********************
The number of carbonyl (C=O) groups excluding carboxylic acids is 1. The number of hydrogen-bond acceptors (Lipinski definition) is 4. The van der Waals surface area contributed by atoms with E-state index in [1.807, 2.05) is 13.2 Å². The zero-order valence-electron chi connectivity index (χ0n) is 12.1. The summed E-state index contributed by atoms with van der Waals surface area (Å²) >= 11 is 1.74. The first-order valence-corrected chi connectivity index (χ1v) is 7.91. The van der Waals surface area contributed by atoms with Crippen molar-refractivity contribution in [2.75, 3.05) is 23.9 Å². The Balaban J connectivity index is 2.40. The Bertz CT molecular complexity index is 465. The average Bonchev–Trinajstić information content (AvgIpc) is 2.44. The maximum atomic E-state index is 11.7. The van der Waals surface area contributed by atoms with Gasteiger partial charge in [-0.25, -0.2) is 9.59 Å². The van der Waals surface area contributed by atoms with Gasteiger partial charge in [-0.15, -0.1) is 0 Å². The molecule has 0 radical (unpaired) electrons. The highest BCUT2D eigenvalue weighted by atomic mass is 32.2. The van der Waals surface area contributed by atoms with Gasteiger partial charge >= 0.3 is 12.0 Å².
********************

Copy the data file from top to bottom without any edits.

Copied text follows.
The number of carbonyl (C=O) groups excluding carboxylic acids is 1. The number of hydrogen-bond acceptors (Lipinski definition) is 4. The van der Waals surface area contributed by atoms with E-state index in [1.807, 2.05) is 13.2 Å². The zero-order valence-electron chi connectivity index (χ0n) is 12.1. The summed E-state index contributed by atoms with van der Waals surface area (Å²) >= 11 is 1.74. The first-order valence-corrected chi connectivity index (χ1v) is 7.91. The van der Waals surface area contributed by atoms with Crippen molar-refractivity contribution in [2.75, 3.05) is 23.9 Å². The Balaban J connectivity index is 2.40. The Bertz CT molecular complexity index is 465. The average Bonchev–Trinajstić information content (AvgIpc) is 2.44. The maximum atomic E-state index is 11.7. The van der Waals surface area contributed by atoms with Gasteiger partial charge in [-0.25, -0.2) is 9.59 Å². The van der Waals surface area contributed by atoms with Gasteiger partial charge in [-0.15, -0.1) is 0 Å². The molecule has 0 radical (unpaired) electrons. The highest BCUT2D eigenvalue weighted by atomic mass is 32.2. The van der Waals surface area contributed by atoms with Gasteiger partial charge >= 0.3 is 12.0 Å².